Where do the bees go in the winter?
Bees hibernate and some species die off leaving the queen to start a new colony. This is a pretty lonesome endeavour!
This is a question my kids have asked that I thought did need further exploration.
My answer was purely a guess! In order to help the bee population, it really is a good idea to learn more and understand what does happen the bees in winter.
Most of us presume they hibernate or die and to an extent this is true but it depends on the particular species of bee. We see these very industrious little workers all summer buzzing around the gardens and parks. They are collecting pollen and nectar and pollinating the fruit and veg that is vital to our diet. Do we stop to think – how do the bees survive winter?
Really – if we just stopped to think about the importance of the bee in feeding the world – we would all do something more in our own backyards to make their lives a little easier. Ten quick ideas that make a huge difference can be found here https://mrssowandsow.com/save the bees
How do bees survive the winter?
Most bumblebee and yellow jacket colonies do not survive the cold weather and are generally killed off in the first frosts. Here we have the queens left to start all over and get their nests ready for spring.
Honey bees though have developed a unique strategy and this is where you come in! The flowers and plants in your back yard or garden can make the difference in keeping a colony alive and healthy. The honey that is produced from your bee friendly flowers and plants is packed with carbohydrates and full of calories. This is vital for the worker bees as it provides the fuel they need for energy – this energy helps the bees to stay warm during the winter. The worker bees cluster together and will pump their wing muscles without flying to produce heat! Little bees pumping their muscles – now there is a thought! We can learn something here – hard work and team effort pays off!
Honey bees that exist in a temperate climate are working against time to gather their resources and stockpile food that they will need to survive. They have approximately 2 months to do this which is why it is vital we help make them that window of time as productive as possible.
What can we do to help the bees when the weather turns cold?
We can make sure we plant flowers, plants and shrubs that bloom and thrive in the winter. The honeybee whilst remaining most of the time in the hive will sometime emerge on a mild or sunny day. Solitary bees stay in the nest until they are ready to start mating but all need fuel if they do venture out. Have a look at the recommendations below to make sure our buzzy little friends do not starve for lack of nectar.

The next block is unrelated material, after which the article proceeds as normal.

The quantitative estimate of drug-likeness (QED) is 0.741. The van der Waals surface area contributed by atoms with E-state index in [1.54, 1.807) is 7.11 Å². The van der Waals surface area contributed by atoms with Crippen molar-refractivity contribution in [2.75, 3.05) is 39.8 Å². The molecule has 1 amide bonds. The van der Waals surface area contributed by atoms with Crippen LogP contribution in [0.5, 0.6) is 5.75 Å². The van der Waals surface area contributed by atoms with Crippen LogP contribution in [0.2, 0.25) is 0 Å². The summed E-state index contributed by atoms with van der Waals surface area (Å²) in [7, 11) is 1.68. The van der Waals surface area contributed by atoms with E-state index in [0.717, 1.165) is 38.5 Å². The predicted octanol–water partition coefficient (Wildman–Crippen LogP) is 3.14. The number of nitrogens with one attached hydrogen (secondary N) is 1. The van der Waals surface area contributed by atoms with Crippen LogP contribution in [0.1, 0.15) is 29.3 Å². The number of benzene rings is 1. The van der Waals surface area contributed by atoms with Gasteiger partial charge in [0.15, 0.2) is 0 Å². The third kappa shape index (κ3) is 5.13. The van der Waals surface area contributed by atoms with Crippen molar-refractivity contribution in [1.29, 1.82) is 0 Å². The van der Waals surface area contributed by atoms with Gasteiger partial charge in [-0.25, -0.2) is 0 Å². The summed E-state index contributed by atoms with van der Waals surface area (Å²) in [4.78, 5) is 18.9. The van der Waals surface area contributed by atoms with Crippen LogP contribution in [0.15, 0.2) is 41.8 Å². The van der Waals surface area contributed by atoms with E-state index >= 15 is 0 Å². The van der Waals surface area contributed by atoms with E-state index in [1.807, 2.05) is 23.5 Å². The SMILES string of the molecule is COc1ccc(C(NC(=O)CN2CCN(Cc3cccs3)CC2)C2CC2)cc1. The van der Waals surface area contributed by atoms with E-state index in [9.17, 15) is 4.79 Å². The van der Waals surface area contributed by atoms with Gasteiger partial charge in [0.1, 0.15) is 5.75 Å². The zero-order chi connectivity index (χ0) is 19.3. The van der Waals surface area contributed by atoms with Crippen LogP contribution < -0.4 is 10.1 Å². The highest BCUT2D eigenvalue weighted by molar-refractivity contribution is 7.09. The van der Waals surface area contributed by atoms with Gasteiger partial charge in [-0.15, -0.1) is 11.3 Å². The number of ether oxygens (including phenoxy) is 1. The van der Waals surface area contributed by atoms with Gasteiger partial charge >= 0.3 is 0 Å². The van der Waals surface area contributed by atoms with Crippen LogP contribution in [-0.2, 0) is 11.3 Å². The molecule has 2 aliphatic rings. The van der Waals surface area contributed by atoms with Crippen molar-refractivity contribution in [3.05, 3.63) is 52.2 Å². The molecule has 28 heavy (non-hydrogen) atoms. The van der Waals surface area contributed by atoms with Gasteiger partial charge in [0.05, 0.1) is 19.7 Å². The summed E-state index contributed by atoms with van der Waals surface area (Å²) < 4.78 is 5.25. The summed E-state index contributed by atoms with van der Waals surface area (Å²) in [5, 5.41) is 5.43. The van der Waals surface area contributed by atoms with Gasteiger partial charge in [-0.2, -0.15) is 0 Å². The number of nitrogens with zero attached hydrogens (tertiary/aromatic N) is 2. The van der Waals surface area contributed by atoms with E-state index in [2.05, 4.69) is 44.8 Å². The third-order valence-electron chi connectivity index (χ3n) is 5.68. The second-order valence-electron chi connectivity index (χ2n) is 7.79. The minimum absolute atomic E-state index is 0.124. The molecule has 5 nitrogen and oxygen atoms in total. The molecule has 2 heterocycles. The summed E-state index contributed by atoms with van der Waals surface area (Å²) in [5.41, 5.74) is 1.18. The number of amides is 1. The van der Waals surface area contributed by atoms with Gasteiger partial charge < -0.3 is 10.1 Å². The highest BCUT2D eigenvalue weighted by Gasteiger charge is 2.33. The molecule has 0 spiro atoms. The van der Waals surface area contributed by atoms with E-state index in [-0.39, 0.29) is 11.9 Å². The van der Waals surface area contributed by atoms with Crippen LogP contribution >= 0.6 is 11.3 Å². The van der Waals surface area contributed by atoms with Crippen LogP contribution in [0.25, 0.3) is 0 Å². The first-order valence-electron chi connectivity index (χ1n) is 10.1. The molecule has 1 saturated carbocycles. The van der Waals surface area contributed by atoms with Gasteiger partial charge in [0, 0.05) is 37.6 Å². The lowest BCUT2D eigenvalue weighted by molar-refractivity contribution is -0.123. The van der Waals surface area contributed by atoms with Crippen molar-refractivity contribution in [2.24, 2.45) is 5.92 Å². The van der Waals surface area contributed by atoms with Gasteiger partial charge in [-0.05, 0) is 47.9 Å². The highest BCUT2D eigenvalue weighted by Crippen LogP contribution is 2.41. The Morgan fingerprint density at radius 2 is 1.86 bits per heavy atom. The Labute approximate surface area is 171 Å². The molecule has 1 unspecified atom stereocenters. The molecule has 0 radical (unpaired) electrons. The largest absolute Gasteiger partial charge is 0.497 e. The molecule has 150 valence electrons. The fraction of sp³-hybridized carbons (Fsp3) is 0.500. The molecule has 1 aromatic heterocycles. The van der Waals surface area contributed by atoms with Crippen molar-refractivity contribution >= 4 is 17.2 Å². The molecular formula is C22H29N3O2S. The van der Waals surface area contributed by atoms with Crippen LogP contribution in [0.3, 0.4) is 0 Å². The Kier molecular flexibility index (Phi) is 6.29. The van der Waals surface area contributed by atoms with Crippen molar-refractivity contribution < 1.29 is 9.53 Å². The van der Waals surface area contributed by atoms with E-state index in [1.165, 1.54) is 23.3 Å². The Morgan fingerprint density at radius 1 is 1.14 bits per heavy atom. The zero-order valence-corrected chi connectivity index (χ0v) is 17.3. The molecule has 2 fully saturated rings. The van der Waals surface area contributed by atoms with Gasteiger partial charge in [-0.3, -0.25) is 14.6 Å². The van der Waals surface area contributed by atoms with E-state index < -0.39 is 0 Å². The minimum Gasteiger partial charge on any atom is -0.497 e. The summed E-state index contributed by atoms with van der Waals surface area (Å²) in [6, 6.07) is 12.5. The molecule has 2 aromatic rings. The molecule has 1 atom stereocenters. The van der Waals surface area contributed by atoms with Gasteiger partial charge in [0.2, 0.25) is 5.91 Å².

There are a variety of winter growers that are fantastic for the bees and ranges suitable whether you have a huge garden or a window box.
Have a visit to your local garden centre or check out suppliers online – they do provide a wealth of knowledge. You can buy your pollinators ready to go or have a go at planting from seed yourself. There is something very therapuetic watching a seed begin to grow. Stay clear of hybrid varieties as they do not produce the same amounts of pollen. I prefer to recommend suppliers that sell organic and heirloom seeds and Seeds Now are a great example of this – they also have a wealth of information on their website on all aspects of gardening. You can find them here https://mrssowandsow.com/buy seeds here
Plants to grow to help bees in the winter
- Clematis Cirrhosa
- snowdrops,winter aconites
- winter heathers
- winter honeysuckle
- Strawberry tree
- Oregon Grape
These are just some ideas to help you get started. You can also plant evergreens for winter food and let the grass grow a little longer in one area of your garden. There are lots of helpful tips to make your garden a bee haven all year round here https://mrssowandsow.com/save the bees
More bee friendly ideas
Add plants that bloom late such as goldenrod and different asters. Plants that bloom late are a great help for the bee on that home run when every little last bit of nectar helps the colony for the winter ahead.
Plant early bloomers to help replenish those stocks that are beginning to run out – willows, maples, gold heart, fern leaf peony, jacobs ladder, Kim Korean lilac are just a few ideas. The wonderful thing about early bloomers is seeing that little peek of colour emerging in the garden – after what usually seems a long winter, we can appreciate that too.
If you have no garden, you can still be a great asset to these vital little helpers, plant at your doorstep or windowsill – have a look at this fab little idea!
Remember to never use commercial pesticides – your pantry has everything you need already to stop weeds but save the bees!
Neem oil, essential oil, vinegar and more.
Bee friendly and beautifully fragrant lavender.